Tapping your foot anxiously, you glance at your airline ticket and the terminal noted on it. The flight will be boarding in a few minutes. As you look around, there are several other people waiting for this flight; it seems the plane is fully booked. You close your eyes and breathe in deeply, calming your nerves. The air seems fresh, not stagnant, despite the large number of people around you. There are no empty seats in the area, so you carefully find a window to lean against as you watch the airplanes of other terminals and wait for your own.
Airports must provide a controlled environment for their visitors, while allowing scheduled maintenance within a building that is operational 24/7. Additionally, they must offer a high level of security for their passengers, all while simultaneously moving those travelers and their luggage rapidly through the building, in a finite amount of time.
Generally, airports are large complex buildings divided into numerous areas, with a number of smaller units located within them. Building automation systems (BAS) are used within airports to monitor and control sensors for things like filters, temperature, air flow, and building energy usage.
Dwyer offers several carbon dioxide measuring products that use non-dispersive infrared sensors as the sensing element. Carbon dioxide sensors are commonly used in building automation systems to monitor air quality. The level of carbon dioxide is indirectly proportional to the amount of people in a space and can be used to adjust ventilation for the space.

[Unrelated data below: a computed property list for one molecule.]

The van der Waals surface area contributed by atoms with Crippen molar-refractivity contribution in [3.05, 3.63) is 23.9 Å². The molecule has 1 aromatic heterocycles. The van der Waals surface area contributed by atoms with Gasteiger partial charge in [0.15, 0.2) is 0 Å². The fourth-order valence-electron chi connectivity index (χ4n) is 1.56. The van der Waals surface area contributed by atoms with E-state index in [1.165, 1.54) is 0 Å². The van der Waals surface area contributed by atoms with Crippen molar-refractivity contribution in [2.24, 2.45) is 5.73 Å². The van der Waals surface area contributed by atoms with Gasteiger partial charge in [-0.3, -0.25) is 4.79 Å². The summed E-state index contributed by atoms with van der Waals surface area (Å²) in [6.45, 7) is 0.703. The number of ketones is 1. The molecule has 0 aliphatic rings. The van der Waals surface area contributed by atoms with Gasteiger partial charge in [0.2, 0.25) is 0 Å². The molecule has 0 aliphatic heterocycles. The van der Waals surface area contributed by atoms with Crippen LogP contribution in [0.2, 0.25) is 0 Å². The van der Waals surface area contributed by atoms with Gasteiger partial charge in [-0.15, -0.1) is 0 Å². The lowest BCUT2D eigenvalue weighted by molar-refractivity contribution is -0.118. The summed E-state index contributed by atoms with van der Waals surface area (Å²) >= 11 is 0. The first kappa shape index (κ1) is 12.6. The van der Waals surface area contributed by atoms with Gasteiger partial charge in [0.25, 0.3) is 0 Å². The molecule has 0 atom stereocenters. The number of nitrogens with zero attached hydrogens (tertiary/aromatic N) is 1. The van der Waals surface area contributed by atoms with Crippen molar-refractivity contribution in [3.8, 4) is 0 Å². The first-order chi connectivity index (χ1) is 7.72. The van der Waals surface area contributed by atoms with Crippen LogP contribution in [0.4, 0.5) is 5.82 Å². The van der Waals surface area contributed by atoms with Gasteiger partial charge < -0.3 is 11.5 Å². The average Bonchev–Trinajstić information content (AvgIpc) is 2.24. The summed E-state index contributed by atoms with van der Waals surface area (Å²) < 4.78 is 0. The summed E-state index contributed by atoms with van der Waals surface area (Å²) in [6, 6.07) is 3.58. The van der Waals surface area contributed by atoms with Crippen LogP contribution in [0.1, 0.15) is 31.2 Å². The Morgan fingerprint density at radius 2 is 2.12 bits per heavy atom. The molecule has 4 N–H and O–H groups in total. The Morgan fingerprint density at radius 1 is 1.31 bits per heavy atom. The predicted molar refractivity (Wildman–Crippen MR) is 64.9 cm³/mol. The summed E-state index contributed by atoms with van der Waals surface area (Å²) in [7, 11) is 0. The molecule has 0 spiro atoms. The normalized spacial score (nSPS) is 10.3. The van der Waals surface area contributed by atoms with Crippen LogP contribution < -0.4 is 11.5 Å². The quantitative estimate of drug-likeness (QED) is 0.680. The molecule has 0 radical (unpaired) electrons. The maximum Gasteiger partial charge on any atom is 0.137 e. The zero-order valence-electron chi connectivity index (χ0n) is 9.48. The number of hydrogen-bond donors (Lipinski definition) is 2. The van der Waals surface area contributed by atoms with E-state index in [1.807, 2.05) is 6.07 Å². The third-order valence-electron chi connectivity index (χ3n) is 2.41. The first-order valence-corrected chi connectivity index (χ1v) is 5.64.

In today’s industry, the number of device output signals continues to grow. Each signal is different; so how do you figure out which one is right for your application? The easiest way to hone-in on the correct signals for your application is to decide whether you want a digital communication signal or an analog signal. Continue reading “Analog vs. Digital Device Signals”
Many people think that we get cold and flu viruses more often in the winter due to the cold temperatures outside; however, this can actually be attributed to the fact that we are inside more, thus being exposed to higher concentrations of pollutants. Poor indoor air quality can cause what has come to be known as sick building syndrome.
As standards become stricter for monitoring indoor air quality (IAQ) it is important to understand that the readings from your instrumentation are correct and accurate. When monitoring carbon dioxide levels for on-demand ventilation, it is imperative that you account for barometric pressure as it can create a false sense of accuracy when controlling an HVAC system. Continue reading “How Barometric Pressure Affects Carbon Dioxide Readings”